This pen has a long nose cone/tip which places the rubber grip a little to high up the barrel for my liking. The grip is a nice rubber with the little bumps on it that makes it even nicer to grip. The other rub for me is that the pen is a little narrow for my taste. I like something a tad wider for my long fingers to hold on to.
All in all, the pen writes beautifully, no skips and no blobs but the grip makes it a grab and go, quick note pen not one to write a bazillion words. Tell me what you think?
In the years following that first party, I always asked who was the DJ and there was one who was the dopes of all. His name was Jose. If I heard Jose was DJing, I was cooking, cleaning, washing clothes, DOING ALL THE THINGS so I could be there. Back in those days it was the DJ not a corporation or some A&R cat, who broke records. Two that Jose broke (for me), I remember vividly, though several years apart, were Rapper’s Delight and She Blinded me With Science at a club where I definitely was not supposed to be (LOL!). This dude was so dope and if you knew where I was from, you’d be shocked that we got down the way that we did.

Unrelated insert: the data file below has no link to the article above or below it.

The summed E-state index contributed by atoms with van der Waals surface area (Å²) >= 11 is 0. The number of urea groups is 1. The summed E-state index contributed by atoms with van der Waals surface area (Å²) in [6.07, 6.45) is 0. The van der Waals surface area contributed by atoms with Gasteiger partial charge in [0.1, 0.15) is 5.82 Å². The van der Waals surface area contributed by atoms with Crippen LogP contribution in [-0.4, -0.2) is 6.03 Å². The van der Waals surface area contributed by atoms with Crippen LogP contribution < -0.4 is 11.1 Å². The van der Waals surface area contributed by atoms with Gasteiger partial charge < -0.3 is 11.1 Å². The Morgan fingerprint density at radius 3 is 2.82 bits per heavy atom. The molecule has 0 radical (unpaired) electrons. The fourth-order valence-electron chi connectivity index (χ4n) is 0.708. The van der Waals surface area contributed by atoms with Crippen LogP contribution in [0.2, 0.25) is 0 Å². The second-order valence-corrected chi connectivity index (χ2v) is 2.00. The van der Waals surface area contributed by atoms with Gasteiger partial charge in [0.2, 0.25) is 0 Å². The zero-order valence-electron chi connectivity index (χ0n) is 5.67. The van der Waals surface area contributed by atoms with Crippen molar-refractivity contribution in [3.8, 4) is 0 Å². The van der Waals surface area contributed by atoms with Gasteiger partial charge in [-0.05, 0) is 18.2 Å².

I think of Jose now because of our current collective situation, under stay at home, shelter in place or quarantine. Covid-19 has us in the house, some have been home upwards of two months. There would be no concerts, no clubs, no DJs in our lives for the the foreseeable future until there was.